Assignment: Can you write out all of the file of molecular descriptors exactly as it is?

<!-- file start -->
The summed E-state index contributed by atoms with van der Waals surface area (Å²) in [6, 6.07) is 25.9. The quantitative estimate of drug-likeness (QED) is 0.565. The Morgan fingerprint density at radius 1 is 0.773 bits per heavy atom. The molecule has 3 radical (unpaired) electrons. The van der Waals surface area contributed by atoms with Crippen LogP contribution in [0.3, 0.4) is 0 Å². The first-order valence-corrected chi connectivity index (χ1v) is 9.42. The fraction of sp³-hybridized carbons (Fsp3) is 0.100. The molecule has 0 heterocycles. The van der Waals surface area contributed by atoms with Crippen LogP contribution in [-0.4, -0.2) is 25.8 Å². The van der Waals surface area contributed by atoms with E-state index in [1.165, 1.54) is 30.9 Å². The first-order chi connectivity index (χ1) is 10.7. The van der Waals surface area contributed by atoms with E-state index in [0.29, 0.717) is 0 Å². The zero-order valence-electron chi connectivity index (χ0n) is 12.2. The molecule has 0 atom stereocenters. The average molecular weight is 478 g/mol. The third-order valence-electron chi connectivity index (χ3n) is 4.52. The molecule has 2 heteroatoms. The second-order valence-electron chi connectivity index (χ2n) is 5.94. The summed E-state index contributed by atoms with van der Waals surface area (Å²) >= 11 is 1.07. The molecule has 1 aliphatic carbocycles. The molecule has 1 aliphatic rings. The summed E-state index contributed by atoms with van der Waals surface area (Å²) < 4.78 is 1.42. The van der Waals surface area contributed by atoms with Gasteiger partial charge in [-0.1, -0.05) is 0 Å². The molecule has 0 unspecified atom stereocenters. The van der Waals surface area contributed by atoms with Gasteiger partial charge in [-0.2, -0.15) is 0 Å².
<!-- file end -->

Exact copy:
The summed E-state index contributed by atoms with van der Waals surface area (Å²) in [6, 6.07) is 25.9. The quantitative estimate of drug-likeness (QED) is 0.565. The Morgan fingerprint density at radius 1 is 0.773 bits per heavy atom. The molecule has 3 radical (unpaired) electrons. The van der Waals surface area contributed by atoms with Crippen LogP contribution in [0.3, 0.4) is 0 Å². The first-order valence-corrected chi connectivity index (χ1v) is 9.42. The fraction of sp³-hybridized carbons (Fsp3) is 0.100. The molecule has 0 heterocycles. The van der Waals surface area contributed by atoms with Crippen LogP contribution in [-0.4, -0.2) is 25.8 Å². The van der Waals surface area contributed by atoms with E-state index in [1.165, 1.54) is 30.9 Å². The first-order chi connectivity index (χ1) is 10.7. The van der Waals surface area contributed by atoms with E-state index in [0.29, 0.717) is 0 Å². The zero-order valence-electron chi connectivity index (χ0n) is 12.2. The molecule has 0 atom stereocenters. The average molecular weight is 478 g/mol. The third-order valence-electron chi connectivity index (χ3n) is 4.52. The molecule has 2 heteroatoms. The second-order valence-electron chi connectivity index (χ2n) is 5.94. The summed E-state index contributed by atoms with van der Waals surface area (Å²) >= 11 is 1.07. The molecule has 1 aliphatic carbocycles. The molecule has 1 aliphatic rings. The summed E-state index contributed by atoms with van der Waals surface area (Å²) < 4.78 is 1.42. The van der Waals surface area contributed by atoms with Gasteiger partial charge in [-0.1, -0.05) is 0 Å². The molecule has 0 unspecified atom stereocenters. The van der Waals surface area contributed by atoms with Gasteiger partial charge in [-0.2, -0.15) is 0 Å².